Americans are in a buying mood, thanks largely to the housing recovery.
The latest sign emerged Tuesday as the Standard & Poor’s Case-Shiller home price index posted the biggest gains in seven years. Housing prices rose in every one of the 20 cities tracked, continuing a trend that began three months ago. Similar strength has appeared in new and existing home sales and in building permits, as rising home prices are encouraging construction firms to accelerate building and hiring.
The broad-based housing improvements appear to be buoying consumer confidence and spending, countering fears earlier this year that many consumers would pull back in response to government austerity measures.
In January, the two-year-old payroll tax holiday ended, stripping about $700 from the average household’s annual income, according to the nonpartisan Tax Policy Center. Federal government spending cuts that started in March are also serving as a drag on economic growth, economists say. And some recent data on other parts of the economy, like manufacturing and exports, have also disappointed.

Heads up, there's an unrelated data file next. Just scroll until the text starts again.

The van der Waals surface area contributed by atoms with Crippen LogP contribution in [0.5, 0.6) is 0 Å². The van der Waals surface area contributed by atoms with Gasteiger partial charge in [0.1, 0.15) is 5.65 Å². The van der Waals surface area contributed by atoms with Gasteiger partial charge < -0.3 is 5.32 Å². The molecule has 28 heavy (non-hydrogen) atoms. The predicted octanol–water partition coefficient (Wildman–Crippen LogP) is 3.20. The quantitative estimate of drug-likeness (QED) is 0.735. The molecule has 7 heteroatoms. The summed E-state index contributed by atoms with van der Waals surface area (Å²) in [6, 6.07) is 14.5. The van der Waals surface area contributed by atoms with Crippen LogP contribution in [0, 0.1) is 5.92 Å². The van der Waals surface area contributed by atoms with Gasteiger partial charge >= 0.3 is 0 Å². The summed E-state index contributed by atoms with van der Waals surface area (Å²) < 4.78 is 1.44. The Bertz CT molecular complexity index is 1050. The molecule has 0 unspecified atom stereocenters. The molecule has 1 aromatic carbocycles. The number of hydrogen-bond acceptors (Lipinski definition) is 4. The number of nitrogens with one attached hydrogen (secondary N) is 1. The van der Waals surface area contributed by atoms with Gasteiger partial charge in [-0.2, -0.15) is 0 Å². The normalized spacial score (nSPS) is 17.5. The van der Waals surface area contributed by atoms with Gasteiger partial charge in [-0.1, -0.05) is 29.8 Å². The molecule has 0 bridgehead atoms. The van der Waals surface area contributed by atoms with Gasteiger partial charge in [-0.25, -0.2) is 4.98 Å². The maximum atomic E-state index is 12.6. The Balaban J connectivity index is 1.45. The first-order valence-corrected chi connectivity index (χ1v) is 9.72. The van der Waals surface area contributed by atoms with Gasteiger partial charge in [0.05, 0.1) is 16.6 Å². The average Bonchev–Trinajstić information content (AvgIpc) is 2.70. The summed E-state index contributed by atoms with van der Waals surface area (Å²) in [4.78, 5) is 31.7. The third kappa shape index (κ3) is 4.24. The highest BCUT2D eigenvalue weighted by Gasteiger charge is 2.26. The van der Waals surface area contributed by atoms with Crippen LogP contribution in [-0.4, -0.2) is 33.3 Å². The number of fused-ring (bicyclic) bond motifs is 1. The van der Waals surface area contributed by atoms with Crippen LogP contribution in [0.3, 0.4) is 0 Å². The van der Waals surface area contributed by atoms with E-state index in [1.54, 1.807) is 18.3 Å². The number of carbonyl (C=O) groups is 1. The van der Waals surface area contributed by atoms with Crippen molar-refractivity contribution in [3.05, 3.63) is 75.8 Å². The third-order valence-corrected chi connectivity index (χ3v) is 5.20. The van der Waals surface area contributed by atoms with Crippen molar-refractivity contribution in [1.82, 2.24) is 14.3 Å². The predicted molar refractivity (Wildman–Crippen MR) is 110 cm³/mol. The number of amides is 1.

Yet consumer confidence reached a five-year high in May, according to a Conference Board report also released on Tuesday, with big improvements in Americans’ views about both the current economy and future economic conditions. Consumer spending has also been strikingly resilient so far this year, given the tax hikes.
“Five years after the start of the financial crisis in earnest, and four years and a week’s time from the beginning of the economic recovery, we’re finally starting to get more of a pickup,” said John Ryding, chief economist at RDQ Economics. “It’s been a very drawn-out process, but you have to remember what we’ve been digging our way out of.”
The recent decline in gas prices is probably helping, as are increases in the stock market even though only about half of Americans own any equities. Perhaps most important, economists say, the growth in the value of the existing housing stock means that homeowners around the country are finally feeling richer, and that so-called wealth effect is probably making consumers loosen their purse strings a bit.